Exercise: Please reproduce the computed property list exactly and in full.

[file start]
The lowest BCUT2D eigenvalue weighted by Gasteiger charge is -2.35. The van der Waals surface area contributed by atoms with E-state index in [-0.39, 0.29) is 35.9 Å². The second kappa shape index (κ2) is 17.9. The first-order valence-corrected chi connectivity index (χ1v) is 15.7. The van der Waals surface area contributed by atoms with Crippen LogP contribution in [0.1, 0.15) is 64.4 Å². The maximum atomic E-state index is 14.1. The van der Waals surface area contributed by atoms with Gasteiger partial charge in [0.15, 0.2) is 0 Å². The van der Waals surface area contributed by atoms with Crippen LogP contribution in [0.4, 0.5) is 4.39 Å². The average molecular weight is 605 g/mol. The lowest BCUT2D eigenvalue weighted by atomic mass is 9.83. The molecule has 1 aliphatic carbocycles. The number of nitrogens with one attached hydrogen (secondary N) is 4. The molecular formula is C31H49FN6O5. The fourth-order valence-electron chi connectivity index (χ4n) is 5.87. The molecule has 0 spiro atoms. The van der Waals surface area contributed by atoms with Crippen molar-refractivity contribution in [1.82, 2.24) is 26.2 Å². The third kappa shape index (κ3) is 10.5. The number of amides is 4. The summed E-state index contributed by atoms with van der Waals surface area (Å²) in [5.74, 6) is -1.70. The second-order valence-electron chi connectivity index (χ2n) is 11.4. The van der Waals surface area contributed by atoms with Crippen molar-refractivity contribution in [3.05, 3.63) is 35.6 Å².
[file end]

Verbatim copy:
The lowest BCUT2D eigenvalue weighted by Gasteiger charge is -2.35. The van der Waals surface area contributed by atoms with E-state index in [-0.39, 0.29) is 35.9 Å². The second kappa shape index (κ2) is 17.9. The first-order valence-corrected chi connectivity index (χ1v) is 15.7. The van der Waals surface area contributed by atoms with Crippen LogP contribution in [0.1, 0.15) is 64.4 Å². The maximum atomic E-state index is 14.1. The van der Waals surface area contributed by atoms with Gasteiger partial charge in [0.15, 0.2) is 0 Å². The van der Waals surface area contributed by atoms with Crippen LogP contribution in [0.4, 0.5) is 4.39 Å². The average molecular weight is 605 g/mol. The lowest BCUT2D eigenvalue weighted by atomic mass is 9.83. The molecule has 1 aliphatic carbocycles. The number of nitrogens with one attached hydrogen (secondary N) is 4. The molecular formula is C31H49FN6O5. The fourth-order valence-electron chi connectivity index (χ4n) is 5.87. The molecule has 0 spiro atoms. The van der Waals surface area contributed by atoms with Crippen molar-refractivity contribution in [1.82, 2.24) is 26.2 Å². The third kappa shape index (κ3) is 10.5. The number of amides is 4. The summed E-state index contributed by atoms with van der Waals surface area (Å²) in [5.74, 6) is -1.70. The second-order valence-electron chi connectivity index (χ2n) is 11.4. The van der Waals surface area contributed by atoms with Crippen molar-refractivity contribution in [3.05, 3.63) is 35.6 Å².